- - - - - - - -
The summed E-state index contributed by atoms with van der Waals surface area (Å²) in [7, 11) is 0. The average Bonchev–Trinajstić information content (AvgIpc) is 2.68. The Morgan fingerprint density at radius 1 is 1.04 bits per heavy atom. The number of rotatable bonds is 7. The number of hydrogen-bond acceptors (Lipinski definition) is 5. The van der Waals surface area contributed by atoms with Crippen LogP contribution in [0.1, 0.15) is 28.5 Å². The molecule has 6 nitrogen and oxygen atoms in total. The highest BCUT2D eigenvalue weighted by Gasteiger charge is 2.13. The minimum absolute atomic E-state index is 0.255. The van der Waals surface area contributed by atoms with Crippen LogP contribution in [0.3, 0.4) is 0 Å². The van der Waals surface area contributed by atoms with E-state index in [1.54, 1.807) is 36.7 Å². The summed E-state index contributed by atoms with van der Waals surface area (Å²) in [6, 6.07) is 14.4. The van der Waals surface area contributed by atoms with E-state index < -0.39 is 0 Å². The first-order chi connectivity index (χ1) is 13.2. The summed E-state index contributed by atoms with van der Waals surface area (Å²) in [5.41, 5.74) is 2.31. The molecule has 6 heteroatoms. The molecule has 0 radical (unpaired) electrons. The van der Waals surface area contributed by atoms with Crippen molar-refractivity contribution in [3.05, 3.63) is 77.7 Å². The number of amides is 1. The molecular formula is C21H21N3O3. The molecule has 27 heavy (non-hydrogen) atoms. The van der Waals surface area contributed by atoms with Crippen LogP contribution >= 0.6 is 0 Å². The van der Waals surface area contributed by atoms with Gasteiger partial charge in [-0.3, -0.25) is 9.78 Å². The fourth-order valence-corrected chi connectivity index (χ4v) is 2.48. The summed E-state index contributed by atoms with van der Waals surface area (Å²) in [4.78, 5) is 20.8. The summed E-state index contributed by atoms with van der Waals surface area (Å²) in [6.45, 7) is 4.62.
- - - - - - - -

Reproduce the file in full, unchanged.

The summed E-state index contributed by atoms with van der Waals surface area (Å²) in [7, 11) is 0. The average Bonchev–Trinajstić information content (AvgIpc) is 2.68. The Morgan fingerprint density at radius 1 is 1.04 bits per heavy atom. The number of rotatable bonds is 7. The number of hydrogen-bond acceptors (Lipinski definition) is 5. The van der Waals surface area contributed by atoms with Crippen LogP contribution in [0.1, 0.15) is 28.5 Å². The molecule has 6 nitrogen and oxygen atoms in total. The highest BCUT2D eigenvalue weighted by Gasteiger charge is 2.13. The minimum absolute atomic E-state index is 0.255. The van der Waals surface area contributed by atoms with Crippen LogP contribution in [0.3, 0.4) is 0 Å². The van der Waals surface area contributed by atoms with E-state index in [1.54, 1.807) is 36.7 Å². The summed E-state index contributed by atoms with van der Waals surface area (Å²) in [6, 6.07) is 14.4. The van der Waals surface area contributed by atoms with E-state index < -0.39 is 0 Å². The first-order chi connectivity index (χ1) is 13.2. The summed E-state index contributed by atoms with van der Waals surface area (Å²) in [5.41, 5.74) is 2.31. The molecule has 6 heteroatoms. The molecule has 0 radical (unpaired) electrons. The van der Waals surface area contributed by atoms with Crippen molar-refractivity contribution in [3.05, 3.63) is 77.7 Å². The number of amides is 1. The molecular formula is C21H21N3O3. The molecule has 27 heavy (non-hydrogen) atoms. The van der Waals surface area contributed by atoms with Crippen LogP contribution >= 0.6 is 0 Å². The van der Waals surface area contributed by atoms with Gasteiger partial charge in [-0.3, -0.25) is 9.78 Å². The fourth-order valence-corrected chi connectivity index (χ4v) is 2.48. The summed E-state index contributed by atoms with van der Waals surface area (Å²) in [4.78, 5) is 20.8. The summed E-state index contributed by atoms with van der Waals surface area (Å²) in [6.45, 7) is 4.62.